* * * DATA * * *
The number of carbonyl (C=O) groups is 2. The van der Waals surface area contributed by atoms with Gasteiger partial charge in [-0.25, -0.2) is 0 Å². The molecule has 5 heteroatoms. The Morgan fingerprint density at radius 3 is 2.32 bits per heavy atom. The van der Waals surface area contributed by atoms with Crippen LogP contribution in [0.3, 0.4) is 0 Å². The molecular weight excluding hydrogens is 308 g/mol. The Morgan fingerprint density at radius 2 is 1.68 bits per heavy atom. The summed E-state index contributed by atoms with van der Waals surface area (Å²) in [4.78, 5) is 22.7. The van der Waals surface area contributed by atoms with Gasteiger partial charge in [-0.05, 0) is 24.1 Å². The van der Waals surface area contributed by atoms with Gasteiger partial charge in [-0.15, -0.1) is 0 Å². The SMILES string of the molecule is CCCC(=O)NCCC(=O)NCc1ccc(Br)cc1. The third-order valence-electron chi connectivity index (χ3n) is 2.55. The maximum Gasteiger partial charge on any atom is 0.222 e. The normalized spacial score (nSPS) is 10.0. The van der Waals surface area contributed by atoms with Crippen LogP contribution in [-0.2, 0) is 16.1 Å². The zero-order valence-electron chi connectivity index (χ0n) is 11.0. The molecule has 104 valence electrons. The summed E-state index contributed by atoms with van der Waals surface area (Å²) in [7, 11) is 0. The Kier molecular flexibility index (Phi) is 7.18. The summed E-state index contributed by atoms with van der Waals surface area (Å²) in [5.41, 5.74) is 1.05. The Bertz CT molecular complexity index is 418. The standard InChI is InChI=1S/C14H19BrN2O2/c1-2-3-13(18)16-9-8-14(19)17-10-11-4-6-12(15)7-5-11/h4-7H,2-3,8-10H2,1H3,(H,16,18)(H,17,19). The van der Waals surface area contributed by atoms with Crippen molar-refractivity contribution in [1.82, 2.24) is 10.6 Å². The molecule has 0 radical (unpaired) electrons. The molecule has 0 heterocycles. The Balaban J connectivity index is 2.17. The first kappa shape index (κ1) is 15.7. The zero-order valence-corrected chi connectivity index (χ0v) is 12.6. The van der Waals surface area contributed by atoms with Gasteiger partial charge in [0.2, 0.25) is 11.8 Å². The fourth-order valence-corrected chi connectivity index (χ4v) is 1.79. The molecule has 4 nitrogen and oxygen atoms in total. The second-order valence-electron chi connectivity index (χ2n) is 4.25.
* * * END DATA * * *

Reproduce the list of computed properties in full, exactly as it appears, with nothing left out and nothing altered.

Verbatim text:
The number of carbonyl (C=O) groups is 2. The van der Waals surface area contributed by atoms with Gasteiger partial charge in [-0.25, -0.2) is 0 Å². The molecule has 5 heteroatoms. The Morgan fingerprint density at radius 3 is 2.32 bits per heavy atom. The van der Waals surface area contributed by atoms with Crippen LogP contribution in [0.3, 0.4) is 0 Å². The molecular weight excluding hydrogens is 308 g/mol. The Morgan fingerprint density at radius 2 is 1.68 bits per heavy atom. The summed E-state index contributed by atoms with van der Waals surface area (Å²) in [4.78, 5) is 22.7. The van der Waals surface area contributed by atoms with Gasteiger partial charge in [-0.05, 0) is 24.1 Å². The van der Waals surface area contributed by atoms with Gasteiger partial charge in [-0.15, -0.1) is 0 Å². The SMILES string of the molecule is CCCC(=O)NCCC(=O)NCc1ccc(Br)cc1. The third-order valence-electron chi connectivity index (χ3n) is 2.55. The maximum Gasteiger partial charge on any atom is 0.222 e. The normalized spacial score (nSPS) is 10.0. The van der Waals surface area contributed by atoms with Crippen LogP contribution in [-0.2, 0) is 16.1 Å². The zero-order valence-electron chi connectivity index (χ0n) is 11.0. The molecule has 104 valence electrons. The summed E-state index contributed by atoms with van der Waals surface area (Å²) in [7, 11) is 0. The Kier molecular flexibility index (Phi) is 7.18. The summed E-state index contributed by atoms with van der Waals surface area (Å²) in [5.41, 5.74) is 1.05. The Bertz CT molecular complexity index is 418. The standard InChI is InChI=1S/C14H19BrN2O2/c1-2-3-13(18)16-9-8-14(19)17-10-11-4-6-12(15)7-5-11/h4-7H,2-3,8-10H2,1H3,(H,16,18)(H,17,19). The van der Waals surface area contributed by atoms with Crippen molar-refractivity contribution in [1.82, 2.24) is 10.6 Å². The molecule has 0 radical (unpaired) electrons. The molecule has 0 heterocycles. The Balaban J connectivity index is 2.17. The first kappa shape index (κ1) is 15.7. The zero-order valence-corrected chi connectivity index (χ0v) is 12.6. The van der Waals surface area contributed by atoms with Gasteiger partial charge in [0.2, 0.25) is 11.8 Å². The fourth-order valence-corrected chi connectivity index (χ4v) is 1.79. The molecule has 4 nitrogen and oxygen atoms in total. The second-order valence-electron chi connectivity index (χ2n) is 4.25.